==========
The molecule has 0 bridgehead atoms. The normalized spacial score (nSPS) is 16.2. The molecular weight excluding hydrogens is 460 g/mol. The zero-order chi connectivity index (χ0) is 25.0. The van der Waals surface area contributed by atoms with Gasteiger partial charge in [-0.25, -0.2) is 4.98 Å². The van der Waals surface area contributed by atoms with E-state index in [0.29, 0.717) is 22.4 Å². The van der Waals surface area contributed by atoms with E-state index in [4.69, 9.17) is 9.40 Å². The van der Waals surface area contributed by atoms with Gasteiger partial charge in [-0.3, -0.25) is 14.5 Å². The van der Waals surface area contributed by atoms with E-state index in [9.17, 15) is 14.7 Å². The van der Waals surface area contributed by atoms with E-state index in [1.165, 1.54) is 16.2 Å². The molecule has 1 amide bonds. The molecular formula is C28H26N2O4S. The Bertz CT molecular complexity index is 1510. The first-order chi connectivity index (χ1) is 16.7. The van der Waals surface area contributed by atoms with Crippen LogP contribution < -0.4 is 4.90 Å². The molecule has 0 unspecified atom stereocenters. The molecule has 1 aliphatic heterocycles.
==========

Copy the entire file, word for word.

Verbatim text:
The molecule has 0 bridgehead atoms. The normalized spacial score (nSPS) is 16.2. The molecular weight excluding hydrogens is 460 g/mol. The zero-order chi connectivity index (χ0) is 25.0. The van der Waals surface area contributed by atoms with Gasteiger partial charge in [-0.25, -0.2) is 4.98 Å². The van der Waals surface area contributed by atoms with E-state index in [0.29, 0.717) is 22.4 Å². The van der Waals surface area contributed by atoms with E-state index in [4.69, 9.17) is 9.40 Å². The van der Waals surface area contributed by atoms with Gasteiger partial charge in [-0.3, -0.25) is 14.5 Å². The van der Waals surface area contributed by atoms with E-state index in [9.17, 15) is 14.7 Å². The van der Waals surface area contributed by atoms with E-state index in [1.165, 1.54) is 16.2 Å². The molecule has 1 amide bonds. The molecular formula is C28H26N2O4S. The Bertz CT molecular complexity index is 1510. The first-order chi connectivity index (χ1) is 16.7. The van der Waals surface area contributed by atoms with Crippen LogP contribution < -0.4 is 4.90 Å². The molecule has 0 unspecified atom stereocenters. The molecule has 1 aliphatic heterocycles.